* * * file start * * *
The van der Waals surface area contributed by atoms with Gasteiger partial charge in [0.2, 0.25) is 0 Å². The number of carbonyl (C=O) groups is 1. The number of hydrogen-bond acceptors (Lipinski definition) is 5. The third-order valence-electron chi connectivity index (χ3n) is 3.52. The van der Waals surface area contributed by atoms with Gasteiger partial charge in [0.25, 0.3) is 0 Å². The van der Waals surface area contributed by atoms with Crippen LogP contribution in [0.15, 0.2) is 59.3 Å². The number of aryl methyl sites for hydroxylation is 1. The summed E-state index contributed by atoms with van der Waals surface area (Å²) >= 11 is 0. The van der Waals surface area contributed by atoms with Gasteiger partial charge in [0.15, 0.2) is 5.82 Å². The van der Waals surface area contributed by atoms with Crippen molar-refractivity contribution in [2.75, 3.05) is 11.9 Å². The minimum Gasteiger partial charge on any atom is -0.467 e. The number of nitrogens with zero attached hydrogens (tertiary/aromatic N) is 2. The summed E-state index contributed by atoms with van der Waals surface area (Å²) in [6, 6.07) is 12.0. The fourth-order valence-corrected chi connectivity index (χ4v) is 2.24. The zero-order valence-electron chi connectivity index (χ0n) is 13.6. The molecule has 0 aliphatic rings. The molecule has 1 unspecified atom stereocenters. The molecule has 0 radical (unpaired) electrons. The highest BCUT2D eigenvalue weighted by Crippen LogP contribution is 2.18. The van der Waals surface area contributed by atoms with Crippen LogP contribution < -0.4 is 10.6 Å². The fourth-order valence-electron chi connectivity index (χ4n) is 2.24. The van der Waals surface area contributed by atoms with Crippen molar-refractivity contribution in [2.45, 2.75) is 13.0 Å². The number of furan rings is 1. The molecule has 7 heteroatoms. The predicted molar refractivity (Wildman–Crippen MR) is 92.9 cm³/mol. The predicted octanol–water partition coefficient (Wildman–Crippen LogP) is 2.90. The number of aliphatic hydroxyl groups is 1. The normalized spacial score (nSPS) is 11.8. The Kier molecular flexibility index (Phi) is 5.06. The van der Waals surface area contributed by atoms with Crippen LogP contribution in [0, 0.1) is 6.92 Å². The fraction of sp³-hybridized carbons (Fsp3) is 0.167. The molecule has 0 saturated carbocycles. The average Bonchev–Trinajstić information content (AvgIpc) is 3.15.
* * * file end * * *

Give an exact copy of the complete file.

The van der Waals surface area contributed by atoms with Gasteiger partial charge in [0.2, 0.25) is 0 Å². The number of carbonyl (C=O) groups is 1. The number of hydrogen-bond acceptors (Lipinski definition) is 5. The third-order valence-electron chi connectivity index (χ3n) is 3.52. The van der Waals surface area contributed by atoms with Gasteiger partial charge in [0.25, 0.3) is 0 Å². The van der Waals surface area contributed by atoms with Crippen LogP contribution in [0.15, 0.2) is 59.3 Å². The number of aryl methyl sites for hydroxylation is 1. The summed E-state index contributed by atoms with van der Waals surface area (Å²) >= 11 is 0. The van der Waals surface area contributed by atoms with Gasteiger partial charge in [0.15, 0.2) is 5.82 Å². The van der Waals surface area contributed by atoms with Crippen molar-refractivity contribution in [2.75, 3.05) is 11.9 Å². The minimum Gasteiger partial charge on any atom is -0.467 e. The number of nitrogens with zero attached hydrogens (tertiary/aromatic N) is 2. The summed E-state index contributed by atoms with van der Waals surface area (Å²) in [6, 6.07) is 12.0. The fourth-order valence-corrected chi connectivity index (χ4v) is 2.24. The zero-order valence-electron chi connectivity index (χ0n) is 13.6. The molecule has 0 aliphatic rings. The molecule has 1 unspecified atom stereocenters. The molecule has 0 radical (unpaired) electrons. The highest BCUT2D eigenvalue weighted by Crippen LogP contribution is 2.18. The van der Waals surface area contributed by atoms with Crippen LogP contribution < -0.4 is 10.6 Å². The fourth-order valence-electron chi connectivity index (χ4n) is 2.24. The van der Waals surface area contributed by atoms with Crippen molar-refractivity contribution in [2.45, 2.75) is 13.0 Å². The number of furan rings is 1. The molecule has 7 heteroatoms. The predicted molar refractivity (Wildman–Crippen MR) is 92.9 cm³/mol. The predicted octanol–water partition coefficient (Wildman–Crippen LogP) is 2.90. The number of aliphatic hydroxyl groups is 1. The normalized spacial score (nSPS) is 11.8. The Kier molecular flexibility index (Phi) is 5.06. The van der Waals surface area contributed by atoms with Crippen LogP contribution in [0, 0.1) is 6.92 Å². The fraction of sp³-hybridized carbons (Fsp3) is 0.167. The molecule has 0 saturated carbocycles. The average Bonchev–Trinajstić information content (AvgIpc) is 3.15.